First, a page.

'True Detective' Adds 'Justice League' Star Ray Fisher to Season 3

Cyborg is joining True Detective.

HBO has announced the casting of Justice League actor Ray Fisher — who played the chrome-covered superhero last fall — as a series regular in the upcoming third season of the hit detective drama.

According to Entertainment Weekly, Michael Greyeyes (Fear the Walking Dead), Jon Tenney (The Closer) and Rhys Wakefield also joined the cast in recurring roles. The cast will be led by Mahershala Ali, Carmen Ejogo and Stephen Dorff. Godless star Scoot McNairy and Mamie Gumer will also appear on the series.

The third season is set to follow the story of a gruesome crime in the heart of the Ozarks and a mystery that deepens over decades and plays out in three separate time periods.

Ali will play the lead role of Wayne Hays, a state police detective from northwest Arkansas. Fisher will play Freddy Burns, Deadline reports, Wayne's son. Ejogo will play a school teacher named Amelia Reardon, who as some connection to two missing children.

McNairy will play Tom, a father who suffers a terrible loss which ties his fate to that of two state police detectives over ten years. Dorff will be playing Roland West, an Arkansas State Investigator. Along with his partner, West "has his life and career influenced over three decades by a baffling crime."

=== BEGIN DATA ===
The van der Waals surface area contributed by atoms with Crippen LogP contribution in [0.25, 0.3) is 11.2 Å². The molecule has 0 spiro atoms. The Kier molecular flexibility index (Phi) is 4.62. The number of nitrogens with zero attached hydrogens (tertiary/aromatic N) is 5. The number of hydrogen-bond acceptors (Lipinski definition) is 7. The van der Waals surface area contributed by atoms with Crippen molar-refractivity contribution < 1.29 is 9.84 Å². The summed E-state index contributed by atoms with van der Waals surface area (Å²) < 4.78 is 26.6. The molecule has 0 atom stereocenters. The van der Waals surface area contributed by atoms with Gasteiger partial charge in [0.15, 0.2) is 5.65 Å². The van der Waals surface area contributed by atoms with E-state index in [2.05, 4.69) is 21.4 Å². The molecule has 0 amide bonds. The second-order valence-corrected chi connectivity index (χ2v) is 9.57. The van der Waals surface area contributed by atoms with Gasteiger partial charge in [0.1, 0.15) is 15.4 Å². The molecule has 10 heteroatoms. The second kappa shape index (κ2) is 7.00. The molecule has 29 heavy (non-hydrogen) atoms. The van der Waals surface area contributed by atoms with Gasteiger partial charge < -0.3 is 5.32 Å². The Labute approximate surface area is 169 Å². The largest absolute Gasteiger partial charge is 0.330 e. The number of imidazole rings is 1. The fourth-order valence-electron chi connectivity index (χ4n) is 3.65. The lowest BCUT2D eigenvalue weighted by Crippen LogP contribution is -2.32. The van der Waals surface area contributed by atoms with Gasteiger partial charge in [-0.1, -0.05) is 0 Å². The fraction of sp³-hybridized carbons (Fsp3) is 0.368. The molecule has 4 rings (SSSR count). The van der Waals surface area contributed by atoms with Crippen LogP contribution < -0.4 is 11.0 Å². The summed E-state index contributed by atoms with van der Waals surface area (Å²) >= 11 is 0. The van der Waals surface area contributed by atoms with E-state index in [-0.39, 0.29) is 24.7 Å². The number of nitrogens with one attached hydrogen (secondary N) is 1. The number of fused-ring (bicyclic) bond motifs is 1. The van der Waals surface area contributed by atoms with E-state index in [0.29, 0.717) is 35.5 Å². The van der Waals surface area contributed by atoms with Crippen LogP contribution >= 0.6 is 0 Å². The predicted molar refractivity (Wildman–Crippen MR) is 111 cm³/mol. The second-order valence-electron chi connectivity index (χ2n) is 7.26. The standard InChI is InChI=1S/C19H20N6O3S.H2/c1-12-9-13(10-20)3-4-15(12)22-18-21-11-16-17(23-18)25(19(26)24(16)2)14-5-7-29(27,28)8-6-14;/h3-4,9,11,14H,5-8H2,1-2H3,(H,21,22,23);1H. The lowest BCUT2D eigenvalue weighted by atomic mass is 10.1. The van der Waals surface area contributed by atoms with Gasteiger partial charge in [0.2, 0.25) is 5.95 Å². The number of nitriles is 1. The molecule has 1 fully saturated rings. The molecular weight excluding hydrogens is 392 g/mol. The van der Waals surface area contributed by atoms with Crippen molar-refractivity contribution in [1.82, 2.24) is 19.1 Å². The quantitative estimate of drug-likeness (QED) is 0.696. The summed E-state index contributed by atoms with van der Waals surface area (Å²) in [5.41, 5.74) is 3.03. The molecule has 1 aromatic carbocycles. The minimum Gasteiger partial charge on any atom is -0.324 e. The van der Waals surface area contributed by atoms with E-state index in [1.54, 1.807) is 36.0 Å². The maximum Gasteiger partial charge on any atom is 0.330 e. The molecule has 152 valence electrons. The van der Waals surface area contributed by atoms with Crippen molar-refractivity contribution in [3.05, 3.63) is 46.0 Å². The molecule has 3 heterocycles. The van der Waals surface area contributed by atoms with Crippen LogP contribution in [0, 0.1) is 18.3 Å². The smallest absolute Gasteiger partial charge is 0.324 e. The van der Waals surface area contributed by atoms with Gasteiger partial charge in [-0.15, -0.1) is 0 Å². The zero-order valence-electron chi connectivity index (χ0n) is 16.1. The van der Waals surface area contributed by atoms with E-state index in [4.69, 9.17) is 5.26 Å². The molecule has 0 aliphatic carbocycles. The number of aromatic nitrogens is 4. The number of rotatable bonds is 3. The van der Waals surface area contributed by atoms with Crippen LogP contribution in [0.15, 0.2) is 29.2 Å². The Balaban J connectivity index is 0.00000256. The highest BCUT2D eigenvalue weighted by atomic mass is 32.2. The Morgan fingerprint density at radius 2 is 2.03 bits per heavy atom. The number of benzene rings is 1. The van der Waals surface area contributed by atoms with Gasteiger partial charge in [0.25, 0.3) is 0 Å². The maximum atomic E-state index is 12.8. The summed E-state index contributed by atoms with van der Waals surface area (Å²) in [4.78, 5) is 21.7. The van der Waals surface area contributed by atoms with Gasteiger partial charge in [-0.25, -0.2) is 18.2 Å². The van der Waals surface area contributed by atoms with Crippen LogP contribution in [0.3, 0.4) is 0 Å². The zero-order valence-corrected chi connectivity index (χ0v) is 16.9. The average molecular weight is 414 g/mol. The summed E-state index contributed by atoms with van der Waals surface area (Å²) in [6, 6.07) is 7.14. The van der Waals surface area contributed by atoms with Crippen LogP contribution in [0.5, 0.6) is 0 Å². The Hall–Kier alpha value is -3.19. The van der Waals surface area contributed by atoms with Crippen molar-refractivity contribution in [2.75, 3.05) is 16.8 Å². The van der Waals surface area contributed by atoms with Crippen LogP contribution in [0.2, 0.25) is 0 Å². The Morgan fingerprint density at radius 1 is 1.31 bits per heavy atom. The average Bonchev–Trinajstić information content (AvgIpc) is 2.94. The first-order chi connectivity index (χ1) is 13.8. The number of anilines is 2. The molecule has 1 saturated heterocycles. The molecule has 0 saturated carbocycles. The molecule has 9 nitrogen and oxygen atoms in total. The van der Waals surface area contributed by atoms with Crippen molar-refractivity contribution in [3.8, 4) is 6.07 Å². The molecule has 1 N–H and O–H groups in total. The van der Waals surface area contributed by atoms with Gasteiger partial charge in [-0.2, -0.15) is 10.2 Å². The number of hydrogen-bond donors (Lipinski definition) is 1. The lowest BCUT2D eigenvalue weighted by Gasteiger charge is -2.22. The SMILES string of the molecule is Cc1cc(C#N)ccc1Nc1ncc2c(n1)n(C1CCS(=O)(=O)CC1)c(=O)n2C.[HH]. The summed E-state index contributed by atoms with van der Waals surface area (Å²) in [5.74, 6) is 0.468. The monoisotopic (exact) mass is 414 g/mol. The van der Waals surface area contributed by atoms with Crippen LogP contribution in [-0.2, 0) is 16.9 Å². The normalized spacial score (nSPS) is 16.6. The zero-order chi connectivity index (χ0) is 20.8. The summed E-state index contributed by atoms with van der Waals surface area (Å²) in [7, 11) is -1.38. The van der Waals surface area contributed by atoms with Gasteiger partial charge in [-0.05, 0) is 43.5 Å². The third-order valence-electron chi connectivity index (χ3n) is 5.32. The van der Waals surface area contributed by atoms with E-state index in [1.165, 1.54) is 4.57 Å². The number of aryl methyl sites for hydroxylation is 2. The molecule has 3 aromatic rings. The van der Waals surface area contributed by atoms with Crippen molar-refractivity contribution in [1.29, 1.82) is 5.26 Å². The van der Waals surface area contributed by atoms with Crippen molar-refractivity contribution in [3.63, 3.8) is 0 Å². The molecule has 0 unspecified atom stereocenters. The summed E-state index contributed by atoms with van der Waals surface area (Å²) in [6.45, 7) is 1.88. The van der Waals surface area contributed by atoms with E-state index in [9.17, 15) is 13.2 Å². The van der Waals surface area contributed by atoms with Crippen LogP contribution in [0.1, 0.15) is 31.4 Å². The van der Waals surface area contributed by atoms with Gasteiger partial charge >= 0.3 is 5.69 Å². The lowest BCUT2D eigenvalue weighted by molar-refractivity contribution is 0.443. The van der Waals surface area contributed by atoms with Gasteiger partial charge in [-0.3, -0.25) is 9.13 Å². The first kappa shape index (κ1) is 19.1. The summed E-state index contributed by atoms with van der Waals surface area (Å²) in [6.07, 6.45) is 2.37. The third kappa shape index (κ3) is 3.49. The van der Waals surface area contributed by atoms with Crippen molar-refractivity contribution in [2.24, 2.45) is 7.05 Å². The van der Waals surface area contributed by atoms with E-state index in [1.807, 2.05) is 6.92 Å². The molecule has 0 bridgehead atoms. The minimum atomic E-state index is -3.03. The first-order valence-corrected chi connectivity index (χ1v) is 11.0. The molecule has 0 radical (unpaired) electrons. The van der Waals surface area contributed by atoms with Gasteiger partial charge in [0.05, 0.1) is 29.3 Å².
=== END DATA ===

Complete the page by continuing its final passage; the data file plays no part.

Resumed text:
Wakefield, Greyeyes and Tenney will play recurring characters Henry Hays, Brett Woodard and Alan Jones, respectively, with no additional information provided about them.

True Detective season three is being shot under the working title, "Outlaws." Ultimately, with as secretive as HBO is about the True Detective series, this working title offers little clues about the new storyline, but is certainly intriguing.

The first season of True Detective is considered by some to be among the best seasons of television ever, but the second was much more divisive and not critically well-received.

Prior to the network officially greenlighting the new season, Casey Bloys, the president of programming for HBO, had been vocal about wanting to bring the show back, and to even have the series creator, Nic Pizzolatto, remain involved.

In an interview last year, Bloys said, "We're open to someone else writing it with Nic supervising it; it's a really valuable franchise for us. It's not dead; I'm just not sure we have the right take for a third season — yet."

With as much progress as they've made on it over the last several months, it seems like they've finally found the "right take."